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With Ink Not Yet Dry on the New York Child Victims Act, There Is Already Reason to Be Concerned About the Victims in this Process
Class actions are designed for circumstances where the victims have identical or nearly identical harm, or where such small monetary amounts are at stake that individual suits are implausible.
This cannot be permitted to happen to the sex abuse victims in New York, after 15 years of enormous effort to pass the Child Victims Act, who are supposed to be receiving a chance at full justice. The good news is that the class action lawsuit was filed in federal court where class actions must give victims a right to “opt out” of the lawsuit. So every victim will have the opportunity to think carefully about whether a “quickie” class action settlement is truly in her or his best interest.
The public policy problem, though, is that this is a great way for lawyers to benefit while survivors are once again made second-class participants in their own journey to justice. It’s bad enough they were victimized as children; and then they were re-victimized by insultingly short SOLs; but to be re-victimized after the CVA passes by not being taken individually and seriously in their own lawsuit constitutes the wrong result. It violates the spirit and the intent of the Child Victims Act so many labored so long to actualize.more
After Jessica Lynn Kanya attempted to sexually abuse a 14-year-old child, she was sentenced to 36 months in prison last March. But Lynn served none of that time behind bars when District of Columbia Superior Court Judge Hiram E. Puig-Lago decided to suspend her sentence.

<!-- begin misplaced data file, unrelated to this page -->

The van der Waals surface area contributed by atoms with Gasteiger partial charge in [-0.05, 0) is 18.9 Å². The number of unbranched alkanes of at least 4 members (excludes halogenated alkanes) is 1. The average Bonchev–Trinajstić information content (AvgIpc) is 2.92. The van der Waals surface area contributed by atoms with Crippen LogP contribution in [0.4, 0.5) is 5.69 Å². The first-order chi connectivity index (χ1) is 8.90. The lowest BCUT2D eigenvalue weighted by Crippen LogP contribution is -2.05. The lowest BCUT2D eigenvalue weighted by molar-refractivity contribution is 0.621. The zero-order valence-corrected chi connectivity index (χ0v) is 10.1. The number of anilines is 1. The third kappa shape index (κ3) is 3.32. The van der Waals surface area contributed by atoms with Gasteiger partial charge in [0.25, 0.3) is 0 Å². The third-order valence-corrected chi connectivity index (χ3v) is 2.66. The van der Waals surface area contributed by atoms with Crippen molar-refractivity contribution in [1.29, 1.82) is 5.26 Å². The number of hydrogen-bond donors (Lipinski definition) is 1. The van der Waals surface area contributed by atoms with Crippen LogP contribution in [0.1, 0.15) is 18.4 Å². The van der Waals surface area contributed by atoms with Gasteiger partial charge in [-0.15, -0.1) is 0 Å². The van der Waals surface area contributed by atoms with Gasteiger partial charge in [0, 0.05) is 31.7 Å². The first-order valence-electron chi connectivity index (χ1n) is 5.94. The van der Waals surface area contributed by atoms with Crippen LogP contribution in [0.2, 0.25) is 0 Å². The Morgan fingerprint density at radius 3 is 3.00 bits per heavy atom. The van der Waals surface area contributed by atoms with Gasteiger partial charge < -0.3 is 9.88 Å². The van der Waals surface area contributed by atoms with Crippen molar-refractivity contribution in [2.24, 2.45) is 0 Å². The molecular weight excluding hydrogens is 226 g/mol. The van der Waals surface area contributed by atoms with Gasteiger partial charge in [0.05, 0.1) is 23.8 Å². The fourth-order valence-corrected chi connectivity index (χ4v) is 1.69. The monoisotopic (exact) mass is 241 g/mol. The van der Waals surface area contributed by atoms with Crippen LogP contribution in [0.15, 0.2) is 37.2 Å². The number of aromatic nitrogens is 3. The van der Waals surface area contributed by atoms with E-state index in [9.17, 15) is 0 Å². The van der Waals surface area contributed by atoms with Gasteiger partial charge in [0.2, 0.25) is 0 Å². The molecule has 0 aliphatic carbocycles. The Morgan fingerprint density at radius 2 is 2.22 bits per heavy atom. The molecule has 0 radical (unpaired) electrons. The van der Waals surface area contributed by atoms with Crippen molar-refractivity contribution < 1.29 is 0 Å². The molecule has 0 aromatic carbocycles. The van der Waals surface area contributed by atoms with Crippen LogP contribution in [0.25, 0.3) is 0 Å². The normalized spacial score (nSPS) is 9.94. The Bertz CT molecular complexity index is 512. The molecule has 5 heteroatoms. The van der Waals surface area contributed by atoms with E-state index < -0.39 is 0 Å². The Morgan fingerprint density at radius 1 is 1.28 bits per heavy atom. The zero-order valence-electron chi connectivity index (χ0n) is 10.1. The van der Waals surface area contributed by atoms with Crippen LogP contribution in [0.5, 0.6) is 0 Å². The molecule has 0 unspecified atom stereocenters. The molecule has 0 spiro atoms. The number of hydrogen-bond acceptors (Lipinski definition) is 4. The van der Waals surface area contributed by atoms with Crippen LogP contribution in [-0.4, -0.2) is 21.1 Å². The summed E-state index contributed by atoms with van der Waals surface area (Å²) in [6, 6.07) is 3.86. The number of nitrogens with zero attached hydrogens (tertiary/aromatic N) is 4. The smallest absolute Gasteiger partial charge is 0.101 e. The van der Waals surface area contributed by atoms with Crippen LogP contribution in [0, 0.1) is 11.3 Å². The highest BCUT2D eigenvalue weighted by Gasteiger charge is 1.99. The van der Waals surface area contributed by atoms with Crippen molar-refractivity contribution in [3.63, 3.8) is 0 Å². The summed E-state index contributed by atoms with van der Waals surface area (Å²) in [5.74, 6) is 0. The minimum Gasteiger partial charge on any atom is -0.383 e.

Such leniency is common in Washington, D.C., RealClearInvestigations has found, because of the difficulty of making cases and the alternative to jail presented by the sex-offender registry. Since 2000, almost half of sex offenders convicted in the nation’s capital—the vast majority child-sex offenders—have had their sentences cut in half or suspended altogether. Judges do not comment on their rulings, but an analysis of the records of 364 D.C. offenders convicted since 2000 shows that such sentencing is a pervasive practice by more than a dozen judges, who are appointed and not elected.
Sentences are often suspended not just for crimes such as sexually touching a child, which carries jail time of 180 days. In dozens of cases, adult offenders facing years in prison received suspended sentences.
Although there is no national database recording the resolutions of alleged child-sex crimes, experts say Washington faces the same challenges in prosecuting such crimes as everywhere else. The reduced sentences reflect the difficulties and peculiarities of prosecuting crimes involving children and sex.more